WASHINGTON -- Before the coronavirus pandemic, the Census Bureau planned to kick off in-person counting and outreach efforts that are key to the 2020 count on April 1, "Census Day."
Efforts to stop the spread of the virus scuttled those efforts, pushing a census process already rocked by controversy into unprecedented territory. Vulnerable communities already considered difficult to count -- young children, the elderly, rural residents and people of color -- face greater risk of being left out of the count, which is used to divvy up congressional representation, more than $1.5 trillion of federal spending and more.
People can still self-respond to the census questionnaire online, over the phone or by mail, but "everything else is critically affected because everything else requires people to go out and visit," said University of Chicago professor Colm O'Muircheartaigh.
"It was already challenged by the controversy last year of the citizenship question, which I think has damaged trust in a fair number of communities," O'Muircheartaigh said. "The hope was that by providing adequate training to (door knockers) and combining that with the campaign by trusted voices would have overcome that initial controversy."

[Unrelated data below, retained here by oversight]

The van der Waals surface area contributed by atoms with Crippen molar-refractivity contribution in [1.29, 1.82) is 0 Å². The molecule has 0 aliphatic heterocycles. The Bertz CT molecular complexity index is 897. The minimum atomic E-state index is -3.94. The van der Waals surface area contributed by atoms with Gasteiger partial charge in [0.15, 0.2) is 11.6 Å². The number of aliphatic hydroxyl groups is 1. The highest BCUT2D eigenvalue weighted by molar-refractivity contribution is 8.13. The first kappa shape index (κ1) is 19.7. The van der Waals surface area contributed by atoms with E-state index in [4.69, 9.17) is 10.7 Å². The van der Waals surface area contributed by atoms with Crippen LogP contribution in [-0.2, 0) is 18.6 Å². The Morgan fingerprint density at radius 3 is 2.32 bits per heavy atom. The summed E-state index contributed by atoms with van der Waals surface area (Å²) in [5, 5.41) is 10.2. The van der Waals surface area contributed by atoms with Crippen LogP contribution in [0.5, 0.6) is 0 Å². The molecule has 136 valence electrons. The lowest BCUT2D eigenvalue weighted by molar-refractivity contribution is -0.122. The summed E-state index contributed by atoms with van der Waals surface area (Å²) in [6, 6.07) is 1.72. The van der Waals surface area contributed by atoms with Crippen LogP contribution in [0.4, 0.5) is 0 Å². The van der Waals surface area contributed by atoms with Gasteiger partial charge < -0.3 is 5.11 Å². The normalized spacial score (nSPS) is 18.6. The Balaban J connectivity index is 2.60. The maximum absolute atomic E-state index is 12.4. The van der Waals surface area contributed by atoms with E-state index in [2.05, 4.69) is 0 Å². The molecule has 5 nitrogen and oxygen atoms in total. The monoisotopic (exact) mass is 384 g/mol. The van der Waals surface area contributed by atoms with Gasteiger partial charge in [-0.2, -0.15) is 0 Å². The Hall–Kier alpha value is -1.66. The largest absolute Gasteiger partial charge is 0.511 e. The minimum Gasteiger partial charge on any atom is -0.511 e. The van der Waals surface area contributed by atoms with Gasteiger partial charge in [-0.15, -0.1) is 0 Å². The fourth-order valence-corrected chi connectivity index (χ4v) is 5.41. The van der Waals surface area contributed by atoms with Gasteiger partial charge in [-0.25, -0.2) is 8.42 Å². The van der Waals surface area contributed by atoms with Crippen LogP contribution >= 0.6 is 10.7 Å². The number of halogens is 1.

The Census Bureau uses "Census Day" as the reference for counting everyone in the country, and planned to use it to start in-person counting and outreach efforts. Over the weekend, the agency announced it postponed all field operations and hiring through at least April 15, after previously delaying them through April 1.
Agency spokesman Michael Cook said staff will "continue to assess the current situation making sure we follow the guidance of national and local public health officials," and is looking at shaking up its plans in the next few weeks.
"The Census Bureau has operational contingencies in place to ensure that when staff and our facilities are affected, the work can still continue to be done to ensure we complete the 2020 census," Cook said.
The pandemic creates unprecedented challenges for the census, according to former Census Bureau Director Kenneth Prewitt, who oversaw the 2000 count.
Prewitt said prior crises have always been localized. "We have had storms, we have had fires and so on, and the Census Bureau is very good at getting Plan B going when Plan A doesn't work," he said.
"This is clearly a different game altogether. They are scrambling, of course, right now."